Insanity and Crime
THE uneventful exit of the assassin of the late President McKinley
and the assertion that there was nothing particularly striking in
his anatomical make-up, suggest several important questions for
future consideration. The chief one is that regarding the mental
responsibility of the Anarchist or Nihilist, and what restrictive
measures should be enforced by the countries infected by his presence.
The task of determining the mental condition of these individuals
is an extremely difficult one, for the nearer we approach the border
line of insanity the harder it becomes to obtain facts and draw
A prominent specialist remarks: “There
is the difficulty, if not the actual impossibility, of determining
the precise boundary line between mental health and mental disease.
Rarely do we find in society a specimen of a perfectly normal and
harmonious adjustment of all the powers of the mind.” This faulty
adjustment is nowhere more apparent than in the cases in question,
and here, as a rule, we find anatomical variations which serve as
While Guiteau was declared sane by
several eminent specialists, the pathological findings were, to
say the least, very suggestive of impaired mental power, and were
a careful examination of the brain of the President’s assassin obtainable,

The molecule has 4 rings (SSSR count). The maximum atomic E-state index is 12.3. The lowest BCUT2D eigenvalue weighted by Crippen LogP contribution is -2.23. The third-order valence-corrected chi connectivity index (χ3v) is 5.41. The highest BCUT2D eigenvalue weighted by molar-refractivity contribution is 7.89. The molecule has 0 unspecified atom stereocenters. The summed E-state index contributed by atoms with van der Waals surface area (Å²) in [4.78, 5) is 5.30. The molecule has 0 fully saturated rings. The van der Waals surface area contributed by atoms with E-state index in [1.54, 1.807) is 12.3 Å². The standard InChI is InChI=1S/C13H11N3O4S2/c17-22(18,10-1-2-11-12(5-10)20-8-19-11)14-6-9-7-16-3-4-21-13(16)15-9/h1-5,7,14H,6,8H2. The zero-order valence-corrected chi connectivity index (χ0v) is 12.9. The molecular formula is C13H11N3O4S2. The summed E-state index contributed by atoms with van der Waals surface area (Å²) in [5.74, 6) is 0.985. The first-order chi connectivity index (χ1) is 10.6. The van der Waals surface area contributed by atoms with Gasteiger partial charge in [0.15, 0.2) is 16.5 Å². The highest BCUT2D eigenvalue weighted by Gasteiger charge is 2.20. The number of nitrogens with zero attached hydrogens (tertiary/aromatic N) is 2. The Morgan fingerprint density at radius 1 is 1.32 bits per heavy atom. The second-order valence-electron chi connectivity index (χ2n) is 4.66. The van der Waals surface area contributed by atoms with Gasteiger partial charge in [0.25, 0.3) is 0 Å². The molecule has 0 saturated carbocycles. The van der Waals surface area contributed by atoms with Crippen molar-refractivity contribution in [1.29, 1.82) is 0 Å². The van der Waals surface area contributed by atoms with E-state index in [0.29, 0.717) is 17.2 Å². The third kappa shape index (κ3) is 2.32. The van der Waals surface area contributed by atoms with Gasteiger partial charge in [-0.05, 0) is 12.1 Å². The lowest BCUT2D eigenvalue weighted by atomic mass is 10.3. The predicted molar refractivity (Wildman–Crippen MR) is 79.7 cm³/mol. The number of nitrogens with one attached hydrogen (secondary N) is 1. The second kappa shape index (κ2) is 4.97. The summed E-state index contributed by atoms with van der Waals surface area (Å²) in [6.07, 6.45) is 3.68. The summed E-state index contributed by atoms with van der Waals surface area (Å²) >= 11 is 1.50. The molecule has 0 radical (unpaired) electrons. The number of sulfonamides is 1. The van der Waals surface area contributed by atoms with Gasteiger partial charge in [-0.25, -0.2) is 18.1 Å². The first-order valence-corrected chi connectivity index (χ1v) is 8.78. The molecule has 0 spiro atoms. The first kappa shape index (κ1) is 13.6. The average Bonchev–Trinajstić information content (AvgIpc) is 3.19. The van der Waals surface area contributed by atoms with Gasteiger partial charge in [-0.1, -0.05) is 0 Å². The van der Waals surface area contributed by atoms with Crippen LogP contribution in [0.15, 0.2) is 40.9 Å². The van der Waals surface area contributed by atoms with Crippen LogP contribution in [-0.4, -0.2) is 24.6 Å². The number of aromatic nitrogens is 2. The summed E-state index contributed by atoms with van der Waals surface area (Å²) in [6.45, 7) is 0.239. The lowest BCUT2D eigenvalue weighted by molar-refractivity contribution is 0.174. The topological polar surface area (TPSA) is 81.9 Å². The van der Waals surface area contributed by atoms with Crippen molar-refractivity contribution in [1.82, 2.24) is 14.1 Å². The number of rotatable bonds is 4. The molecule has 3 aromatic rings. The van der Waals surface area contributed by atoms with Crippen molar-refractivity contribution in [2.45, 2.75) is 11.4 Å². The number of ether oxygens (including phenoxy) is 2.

we feel sure that a pathogical [sic] cause for his action
could be demonstrated.
Another recent case in point is that
of a trained nurse of more than average intelligence who without
apparent motive, is said to have indulged in a wholesale poisoning
of her patients.
While a large proportion of our criminals
possess a faulty anatomical development, we are often called upon
to decide, simply by a personal interview, the question of mental
responsibility, and we may be asked whether a person of fair intelligence
and some education who murders indiscriminately, or who believes
in civil chaos and a reign of terror and who willingly sacrifices
his life for the advancement of such a cause, is to be considered
a rational being. Most alienists we believe, would decide in the
negative, and in the absence of a reasonable motive, would unhesitatingly
commit such a person to an asylum. At the same time, however, we
are unable to define the degree of perverted thought which converts
a vicious into an insane action.
It is important that at this time
the true status of these cases should be decided upon and that we
should classify the many dangerous members of society now existing
in this country in order that prompt and effective justice may be
meted out to them whenever occasion demands.